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PICKERINGTON, Ohio — The American Motorcyclist Association strongly objects to a federal agency’s attempt to tack a 100 percent or higher tariff on motorcycles made in Europe as part of a trade battle over hormones in U.S. beef.
The Office of United States Trade Representative requested comments on Dec. 28 regarding its proposal to include tariffs on motorcycles with an engine size between 51cc and 500cc imported from the European Union.
The American Motorcyclist Association opposes the proposed tariff, because trade disputes residing within the boundaries of the agricultural industry should not be solved with trade sanctions levied against non-agricultural products.
“There is no logical link between motorcycles and beef,” said Wayne Allard, AMA vice president of government relations. “It is absurd to even consider such a move.
“We urge all concerned citizens to make their views known on this issue before the Jan. 30 deadline by using the AMA tools at http://tinyurl.com/h62kpc5.”
The Office of the U.S. Trade Representative is responsible for developing and coordinating U.S. international trade, commodity and direct investment policy and overseeing negotiations with other countries. The head of USTR is the U.S. Trade Representative, a Cabinet member who serves as the president’s principal trade adviser, negotiator, and spokesperson on trade issues.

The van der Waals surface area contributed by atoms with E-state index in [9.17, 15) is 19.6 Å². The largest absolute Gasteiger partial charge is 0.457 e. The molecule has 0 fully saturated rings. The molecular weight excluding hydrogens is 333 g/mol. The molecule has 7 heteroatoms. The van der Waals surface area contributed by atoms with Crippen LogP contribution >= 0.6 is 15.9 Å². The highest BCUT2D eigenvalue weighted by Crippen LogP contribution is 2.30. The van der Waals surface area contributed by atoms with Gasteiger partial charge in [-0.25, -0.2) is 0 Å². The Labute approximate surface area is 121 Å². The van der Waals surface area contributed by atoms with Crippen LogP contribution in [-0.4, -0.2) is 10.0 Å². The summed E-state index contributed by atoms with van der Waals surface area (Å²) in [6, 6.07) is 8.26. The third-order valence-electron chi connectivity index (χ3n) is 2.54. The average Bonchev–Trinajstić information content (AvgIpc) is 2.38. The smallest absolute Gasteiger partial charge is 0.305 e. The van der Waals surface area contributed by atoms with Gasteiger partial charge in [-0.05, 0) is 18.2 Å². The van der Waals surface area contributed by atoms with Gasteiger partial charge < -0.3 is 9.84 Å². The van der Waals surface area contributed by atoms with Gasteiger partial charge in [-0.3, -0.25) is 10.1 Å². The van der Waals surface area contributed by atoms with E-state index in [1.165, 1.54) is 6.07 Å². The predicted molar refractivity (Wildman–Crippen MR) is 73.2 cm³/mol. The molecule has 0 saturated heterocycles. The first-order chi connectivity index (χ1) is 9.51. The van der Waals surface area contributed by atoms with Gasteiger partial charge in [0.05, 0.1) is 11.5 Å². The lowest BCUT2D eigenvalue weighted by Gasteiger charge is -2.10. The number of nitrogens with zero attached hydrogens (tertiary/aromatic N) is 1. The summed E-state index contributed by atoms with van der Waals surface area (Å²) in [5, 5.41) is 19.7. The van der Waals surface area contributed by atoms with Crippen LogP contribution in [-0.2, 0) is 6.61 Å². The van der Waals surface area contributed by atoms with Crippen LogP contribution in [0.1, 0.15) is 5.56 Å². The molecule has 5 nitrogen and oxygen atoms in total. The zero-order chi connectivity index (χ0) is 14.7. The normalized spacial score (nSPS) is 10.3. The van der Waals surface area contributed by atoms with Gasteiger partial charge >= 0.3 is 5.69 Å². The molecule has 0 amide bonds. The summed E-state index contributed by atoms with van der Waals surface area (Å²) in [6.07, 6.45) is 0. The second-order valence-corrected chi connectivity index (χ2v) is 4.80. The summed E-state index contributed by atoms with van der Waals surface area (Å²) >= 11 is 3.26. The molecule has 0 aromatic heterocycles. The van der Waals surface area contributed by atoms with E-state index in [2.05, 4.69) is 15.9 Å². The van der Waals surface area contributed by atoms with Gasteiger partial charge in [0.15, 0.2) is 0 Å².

If the agency enacts this motorcycle tariff, serious and potentially irreversible harm will be done to American small- and medium-sized business owners selling the vehicles and to American families who buy these motorcycles for commuting and outdoor recreation.
“Should the availability of motorcycles be hindered by these unjustified trade sanctions, dealerships may close, leaving countless Americans without jobs,” Allard said. “The negative effects of the proposed sanctions will not only harm the motorcycle sales industry, but will spread through the aftermarket equipment sector, recreation equipment sales, the sports entertainment industry and further down the line.”
Affected manufacturers include Aprilla, Beta. BMW, Ducati, Fantic, Gas Gas, Husqvarna, KTM, Montesa, Piaggio, Scorpa, Sherco, TM and Vespa.
The same agency tried the same tactic in 2008, but the effort was thwarted when the AMA, the Motorcycle Industry Council and bike manufacturers and retailers rallied motorcyclists against the plan. At that time, the U.S. Trade Representative instead raised the tariff on a variety of European food products.
About the American Motorcyclist Association
Founded in 1924, the AMA is a not-for-profit member-based association whose mission is to promote the motorcycle lifestyle and protect the future of motorcycling. As the world’s largest motorcycling rights and event sanctioning organization, the AMA advocates for riders’ interests at all levels of government and sanctions thousands of competition and recreational events every year. The AMA also provides money-saving discounts on products and services for its members. Through the AMA Motorcycle Hall of Fame in Pickerington, Ohio, the AMA honors the heroes and heritage of motorcycling. For more information, visit www.americanmotorcyclist.com.
Not a member? Join the AMA today: www.americanmotorcyclist.com/membership/join